I spend far too much time on the Internet. I run a small game blog called MINUSWORLDS that I will likely cross-post entries from in an attempt to get more people to read my rambles about toys for babies.
As a 26-year-old gamer, I had the good fortune to grow up during the last few years when school was a viable place to learn valid gaming information. Every once and a while there was that kid who had "an uncle who worked at Nintendo," but no one ever believed them. As far as video game information was concerned, the schoolyard was Thunderdome. No one really knew what was true and what wasn't until they tried it. Even then, it was easy to make a case that maybe they just weren't doing it right. Gaming was a mystery, and while Nintendo Power and other publications gave us the tips and tricks we needed, the most interesting information was always the schoolyard hearsay. I imagine an entire generation of kids who grew up playing Castlevania II: Simon's Quest, stumbling their way through it, trying to make sense of its bizarre design choices and puzzling sense of linearity.
The mass proliferation of the Internet changed all of this. As more people had access, it became a useful source for useless information. Yes, you could look for real information about important things, like medicine or the news of the world, or you could go right to one of many terrible designed Geocities fan websites, and learn all about your favorite games. When the technology improved, it was easy to just go to YouTube and look up a video, showing you exactly what to do. The point is, you had to become disconnected from the game to progress.
Nintendo released the Wii U in North America on November 18 of this year. After a large, Day one patch to flesh out the system's operating system, gamers were properly introduced to the Miiverse: Nintendo's own take on a message board, Twitter-esque social network. Every game has its own board, and users have been populating them with artwork, screenshots, and helpful hints, all without properly dislodging from the games they are playing. If you're having trouble with something, you can make a post on that game's board with a screen shot of where you're at, asking for help or a possible solution. In the case of some of the more popular games, you're likely to get a response in a timely manner.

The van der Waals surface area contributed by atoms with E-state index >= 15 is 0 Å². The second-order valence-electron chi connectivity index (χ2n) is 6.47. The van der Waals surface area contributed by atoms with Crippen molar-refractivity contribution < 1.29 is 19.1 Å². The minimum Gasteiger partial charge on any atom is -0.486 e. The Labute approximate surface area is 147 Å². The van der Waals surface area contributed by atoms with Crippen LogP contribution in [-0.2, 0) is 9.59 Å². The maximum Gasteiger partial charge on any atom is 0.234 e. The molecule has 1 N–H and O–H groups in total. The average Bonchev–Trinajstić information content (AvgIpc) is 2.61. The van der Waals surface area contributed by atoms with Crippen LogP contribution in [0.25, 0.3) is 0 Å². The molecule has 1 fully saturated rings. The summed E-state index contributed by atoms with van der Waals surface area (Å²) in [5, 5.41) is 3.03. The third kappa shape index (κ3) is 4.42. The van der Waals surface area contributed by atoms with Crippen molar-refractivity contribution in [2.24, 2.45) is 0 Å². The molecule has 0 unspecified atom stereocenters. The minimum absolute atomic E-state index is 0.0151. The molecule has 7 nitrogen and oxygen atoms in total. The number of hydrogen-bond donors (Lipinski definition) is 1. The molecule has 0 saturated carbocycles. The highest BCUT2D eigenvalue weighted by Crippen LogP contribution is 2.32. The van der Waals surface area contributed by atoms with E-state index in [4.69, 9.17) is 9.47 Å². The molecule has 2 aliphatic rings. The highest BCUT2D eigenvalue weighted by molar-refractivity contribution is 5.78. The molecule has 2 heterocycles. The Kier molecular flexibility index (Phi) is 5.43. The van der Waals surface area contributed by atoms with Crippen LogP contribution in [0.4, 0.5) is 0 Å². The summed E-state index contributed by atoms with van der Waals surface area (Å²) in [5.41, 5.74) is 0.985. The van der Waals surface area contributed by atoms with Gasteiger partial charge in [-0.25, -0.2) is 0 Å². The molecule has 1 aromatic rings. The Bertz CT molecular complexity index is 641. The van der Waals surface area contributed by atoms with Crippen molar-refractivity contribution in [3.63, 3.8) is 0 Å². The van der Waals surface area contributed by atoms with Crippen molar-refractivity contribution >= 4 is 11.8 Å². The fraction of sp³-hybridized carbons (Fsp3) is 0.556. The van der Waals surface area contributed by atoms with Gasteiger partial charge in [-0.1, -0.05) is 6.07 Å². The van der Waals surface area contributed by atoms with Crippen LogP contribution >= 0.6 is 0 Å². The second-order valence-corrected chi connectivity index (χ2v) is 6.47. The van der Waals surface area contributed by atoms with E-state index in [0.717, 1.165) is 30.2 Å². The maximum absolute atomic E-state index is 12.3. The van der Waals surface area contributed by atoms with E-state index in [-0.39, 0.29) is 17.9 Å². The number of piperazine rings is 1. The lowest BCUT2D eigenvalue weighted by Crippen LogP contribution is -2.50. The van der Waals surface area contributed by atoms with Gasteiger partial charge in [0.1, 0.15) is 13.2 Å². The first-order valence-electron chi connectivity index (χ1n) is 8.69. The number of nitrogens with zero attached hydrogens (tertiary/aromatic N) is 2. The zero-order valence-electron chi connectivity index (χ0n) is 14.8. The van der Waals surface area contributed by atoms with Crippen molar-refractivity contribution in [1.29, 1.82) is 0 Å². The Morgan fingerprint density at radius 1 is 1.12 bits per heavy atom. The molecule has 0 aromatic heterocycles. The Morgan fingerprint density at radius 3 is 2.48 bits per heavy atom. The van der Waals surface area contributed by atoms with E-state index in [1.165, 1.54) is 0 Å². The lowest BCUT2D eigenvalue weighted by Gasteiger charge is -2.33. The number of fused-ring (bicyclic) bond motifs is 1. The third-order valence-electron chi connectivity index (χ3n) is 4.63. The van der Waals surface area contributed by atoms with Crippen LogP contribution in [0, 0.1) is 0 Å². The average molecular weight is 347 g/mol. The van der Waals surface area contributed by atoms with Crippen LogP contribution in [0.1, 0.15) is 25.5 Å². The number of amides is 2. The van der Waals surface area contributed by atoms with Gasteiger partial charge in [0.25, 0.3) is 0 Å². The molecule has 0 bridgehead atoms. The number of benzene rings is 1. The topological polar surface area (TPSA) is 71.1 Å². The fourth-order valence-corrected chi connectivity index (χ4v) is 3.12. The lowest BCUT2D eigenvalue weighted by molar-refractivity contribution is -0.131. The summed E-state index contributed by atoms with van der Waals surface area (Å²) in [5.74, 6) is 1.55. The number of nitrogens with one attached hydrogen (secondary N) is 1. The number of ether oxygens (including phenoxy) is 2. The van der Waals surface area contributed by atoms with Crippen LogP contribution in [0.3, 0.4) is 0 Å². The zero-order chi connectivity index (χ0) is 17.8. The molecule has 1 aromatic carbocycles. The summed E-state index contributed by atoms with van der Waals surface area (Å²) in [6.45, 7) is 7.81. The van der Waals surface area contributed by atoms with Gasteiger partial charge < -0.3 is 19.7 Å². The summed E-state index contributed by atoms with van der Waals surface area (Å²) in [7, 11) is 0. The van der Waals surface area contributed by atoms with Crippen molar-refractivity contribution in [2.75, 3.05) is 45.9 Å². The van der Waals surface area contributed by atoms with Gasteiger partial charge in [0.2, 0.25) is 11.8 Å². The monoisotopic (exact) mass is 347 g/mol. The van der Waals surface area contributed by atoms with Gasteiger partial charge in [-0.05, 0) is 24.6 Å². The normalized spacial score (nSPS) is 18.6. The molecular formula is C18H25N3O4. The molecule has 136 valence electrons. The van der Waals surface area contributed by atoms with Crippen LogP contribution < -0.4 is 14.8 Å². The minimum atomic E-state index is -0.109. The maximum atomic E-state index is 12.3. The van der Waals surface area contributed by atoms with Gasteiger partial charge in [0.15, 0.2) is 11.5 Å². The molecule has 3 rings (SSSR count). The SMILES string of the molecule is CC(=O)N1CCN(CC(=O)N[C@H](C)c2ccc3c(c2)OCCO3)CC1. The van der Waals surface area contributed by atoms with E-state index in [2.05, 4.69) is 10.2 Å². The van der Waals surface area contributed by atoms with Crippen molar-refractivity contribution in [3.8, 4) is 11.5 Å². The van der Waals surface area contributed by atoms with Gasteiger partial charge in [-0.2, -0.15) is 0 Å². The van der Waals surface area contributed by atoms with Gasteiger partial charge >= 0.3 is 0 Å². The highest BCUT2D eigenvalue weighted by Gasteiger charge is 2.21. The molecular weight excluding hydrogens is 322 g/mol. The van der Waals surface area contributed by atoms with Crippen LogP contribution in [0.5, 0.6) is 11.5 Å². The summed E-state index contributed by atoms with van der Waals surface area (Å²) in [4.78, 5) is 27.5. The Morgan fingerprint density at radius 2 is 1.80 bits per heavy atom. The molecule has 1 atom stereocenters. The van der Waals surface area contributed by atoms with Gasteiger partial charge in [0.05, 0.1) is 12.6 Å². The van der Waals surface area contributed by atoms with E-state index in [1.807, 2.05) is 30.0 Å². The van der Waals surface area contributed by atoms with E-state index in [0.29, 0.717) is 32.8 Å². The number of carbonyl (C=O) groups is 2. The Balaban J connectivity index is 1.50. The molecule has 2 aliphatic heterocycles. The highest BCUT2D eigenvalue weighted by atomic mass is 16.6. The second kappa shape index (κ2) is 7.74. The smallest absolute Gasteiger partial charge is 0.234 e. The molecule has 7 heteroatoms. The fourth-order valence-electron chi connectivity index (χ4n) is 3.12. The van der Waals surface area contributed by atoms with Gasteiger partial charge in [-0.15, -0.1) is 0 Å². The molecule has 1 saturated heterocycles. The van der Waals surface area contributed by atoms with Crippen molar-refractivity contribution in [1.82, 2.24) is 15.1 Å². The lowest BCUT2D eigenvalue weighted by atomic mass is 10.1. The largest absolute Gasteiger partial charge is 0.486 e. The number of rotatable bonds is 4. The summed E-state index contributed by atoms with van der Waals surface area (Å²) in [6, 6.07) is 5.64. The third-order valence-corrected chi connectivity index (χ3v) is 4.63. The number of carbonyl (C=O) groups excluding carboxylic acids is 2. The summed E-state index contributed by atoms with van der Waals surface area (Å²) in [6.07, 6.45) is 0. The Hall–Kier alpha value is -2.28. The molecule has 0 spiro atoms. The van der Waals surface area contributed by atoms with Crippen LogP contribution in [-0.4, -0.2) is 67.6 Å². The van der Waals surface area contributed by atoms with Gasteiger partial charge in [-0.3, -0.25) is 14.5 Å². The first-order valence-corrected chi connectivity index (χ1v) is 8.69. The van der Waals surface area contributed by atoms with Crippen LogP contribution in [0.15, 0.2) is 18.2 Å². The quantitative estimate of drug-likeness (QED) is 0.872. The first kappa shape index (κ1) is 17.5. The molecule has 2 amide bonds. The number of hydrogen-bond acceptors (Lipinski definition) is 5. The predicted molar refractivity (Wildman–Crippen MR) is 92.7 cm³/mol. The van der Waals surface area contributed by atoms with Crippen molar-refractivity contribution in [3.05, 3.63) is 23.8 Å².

Miiverse has brought back the schoolyard, with all of its joy, and all of its little tics. I've seen people post, asking where secret exits are in various levels of New Super Mario Bros U, and I've commented on a few myself, helping people through whatever they are struggling with in-game. Maybe it's because a lot of the early adopters are the typical Nintendo crowd, the whole of the Miiverse community seems surprisingly positive. Perhaps it's because the moderation keeps it from becoming a cesspool, making it less conducive to be a total dick to someone. Regardless, it's a feature that feels severely undersold initially, but it is proving to be one of the more popular functions of the console.
It feels a little weird to say that my favorite gaming moment of the year comes from an ancillary function of an operating system instead of an actual game, but I've really found myself spending a lot of time just looking at what people have been doing with it. While it is heavily moderated, it's a brand new frontier. Certain boards for shovelware games have been taken over and turned into twisted fan communities. Destructoid has, for all intents, taken over the Rabbid's Land board, turning it into an impromptu, Willem Dafoe fanclub. Giant Bomb has turned the Funky Barn community into their own playhouse. Popular games will have interesting, informative communities, low budget, shovelware titles will take on lives of their own.
For the first time in years, I got a feeling of true joy from the video game community. Just turning on the console, and watching the lobby fill up with Miis talking about whatever game they've been playing feels far more lively and real than the overall coldness of the Playstation 3's XMB OS, or the ad-infested, dystopian wasteland that the Xbox Live Dashboard has become. It feels personal, something I feel has been missing for a very long time.
Just seeing people show their love of these games and working together, all without disconnecting from the system, feels intensely satisfying. When I turn on my Wii U, I'm overjoyed just to look and see what the denizens of the Miiverse are up to. The fact that this system is going to grow, adding in smartphone and 3DS functionality is even more exciting.
I know that the Miiverse, as with the Wii U itself, is not quite perfect. I don't expect it to be, but it has already had an impact on how I've been playing games on the Wii U. It's the first time I've been back to the schoolyard since I was a child, and that's an experience I've valued far more than any individual game I've played this year.